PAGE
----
Time for UK Podcasting to Grow Up

Since the start of 2018, I’ve noticed a distinct shift in the attitude of brands and companies towards podcasts, which leaves me in no doubt that the UK is entering a new phase in the evolution of the medium.

Like all other audio content producers, my company, Fresh Air, has spent the last few years trying to work out how to make money out of podcasts. We've stared enviously across the Atlantic, and wondered whether our market will follow suit. Now we're starting to see real progress.

The shift is simple but dramatic. Businesses are approaching us about making them a podcast. I’m no longer cold-calling and hoping that I can pitch to a half-interested marketing manager about a new medium with no solid numbers. On the contrary, we’re getting calls every week from marketeers who love podcasts, see the opportunity, and want us to help them capitalise on it. What’s more, we're able to present them with pricing models that work and case studies that prove the concept. That’s why I’ve decided it’s an opportunity that’s too good to miss out on, and that the level of demand requires all my time, my attention, and a serious dose of Fresh Air's ambition.

That’s not to say that the UK market is yet anywhere near the USA in terms of monetising the product. At last week’s British Podcast awards, the vast majority of those attending were essentially home-podcasters, making content speculatively for free, or virtually free, in the hope that one day it might pay out. I chatted with a producer who works on one of the most talked-about British podcasts who still isn’t being paid after over 30 episodes. There’s nothing wrong with a wonderfully rewarding hobby, and we can all point to examples where this has eventually led to a decent income, but usually it doesn’t. The fact that it’s still the dominant model isn't good for the medium or for the rest of us in the industry.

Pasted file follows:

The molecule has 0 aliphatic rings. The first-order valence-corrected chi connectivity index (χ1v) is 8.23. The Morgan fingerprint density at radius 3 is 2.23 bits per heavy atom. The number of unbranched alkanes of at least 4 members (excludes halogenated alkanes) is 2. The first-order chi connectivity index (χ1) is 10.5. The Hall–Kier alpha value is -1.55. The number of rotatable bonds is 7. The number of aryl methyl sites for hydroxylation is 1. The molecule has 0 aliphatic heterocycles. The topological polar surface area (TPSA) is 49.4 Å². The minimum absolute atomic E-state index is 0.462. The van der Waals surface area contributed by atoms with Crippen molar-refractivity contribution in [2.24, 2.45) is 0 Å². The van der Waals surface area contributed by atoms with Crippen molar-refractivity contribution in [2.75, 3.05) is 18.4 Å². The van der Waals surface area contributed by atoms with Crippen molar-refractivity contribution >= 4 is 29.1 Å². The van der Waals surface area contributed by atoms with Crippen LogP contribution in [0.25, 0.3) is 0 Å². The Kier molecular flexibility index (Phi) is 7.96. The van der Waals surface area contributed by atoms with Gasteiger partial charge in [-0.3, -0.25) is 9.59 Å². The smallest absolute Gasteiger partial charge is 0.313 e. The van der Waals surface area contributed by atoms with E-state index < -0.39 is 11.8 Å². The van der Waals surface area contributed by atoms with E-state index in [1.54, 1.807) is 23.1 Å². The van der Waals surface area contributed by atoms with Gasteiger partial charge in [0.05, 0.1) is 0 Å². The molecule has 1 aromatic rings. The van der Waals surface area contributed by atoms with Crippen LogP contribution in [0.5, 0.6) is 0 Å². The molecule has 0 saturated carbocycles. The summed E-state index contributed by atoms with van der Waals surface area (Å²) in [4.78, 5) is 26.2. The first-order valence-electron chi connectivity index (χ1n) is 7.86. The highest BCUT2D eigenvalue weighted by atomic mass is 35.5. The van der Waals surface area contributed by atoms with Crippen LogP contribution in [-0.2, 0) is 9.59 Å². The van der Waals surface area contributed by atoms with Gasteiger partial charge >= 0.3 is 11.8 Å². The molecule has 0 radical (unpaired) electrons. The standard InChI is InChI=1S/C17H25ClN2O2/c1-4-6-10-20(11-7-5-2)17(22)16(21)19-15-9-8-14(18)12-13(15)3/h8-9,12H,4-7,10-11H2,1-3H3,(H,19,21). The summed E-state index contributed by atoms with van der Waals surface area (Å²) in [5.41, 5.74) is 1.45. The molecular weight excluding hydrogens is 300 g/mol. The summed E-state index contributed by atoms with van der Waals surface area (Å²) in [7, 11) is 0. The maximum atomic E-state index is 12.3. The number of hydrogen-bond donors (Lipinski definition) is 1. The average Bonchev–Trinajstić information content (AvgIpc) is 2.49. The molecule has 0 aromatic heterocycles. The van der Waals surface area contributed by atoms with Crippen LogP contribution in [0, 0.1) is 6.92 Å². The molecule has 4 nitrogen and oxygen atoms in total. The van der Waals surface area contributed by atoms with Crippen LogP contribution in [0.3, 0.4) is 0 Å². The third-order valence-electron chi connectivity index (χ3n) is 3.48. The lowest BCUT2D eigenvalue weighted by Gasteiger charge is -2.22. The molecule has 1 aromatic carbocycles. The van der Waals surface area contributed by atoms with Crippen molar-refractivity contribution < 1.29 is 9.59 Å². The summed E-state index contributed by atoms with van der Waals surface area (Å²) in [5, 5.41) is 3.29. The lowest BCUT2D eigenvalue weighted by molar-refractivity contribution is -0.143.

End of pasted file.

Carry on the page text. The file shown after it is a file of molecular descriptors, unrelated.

Frankly, it’s time for the UK podcast production market to grow up. Acast is doing a great job at leading the conversations and banging the drum with agencies and brands, but Fresh Air wants to lead the way from the production side in creating ambitious combined creative and media models that produce the very highest quality of content for businesses and brands to get behind.

British producers often find the idea of working for brands a bit “dirty”, as if there’s a inevitable trade-off between finding sponsor money and creating wonderful programmes. That’s patently not true, and we need to have enough confidence to go out and prove it.

Fresh Air is working with the best producers in the country (and recruiting more), putting proposals together for multi-national brands, and unashamedly asking for budgets that allow us to pay those producers properly to create their best possible work.

We’re working with brands who want to target a niche audience. We’ve got one in production aimed at insurance brokers and another for those interested in post-Brexit customs rules. As I said, niche. But for those brands, it’s worth paying proper money to deliver information to those key customers in engaging and useful ways.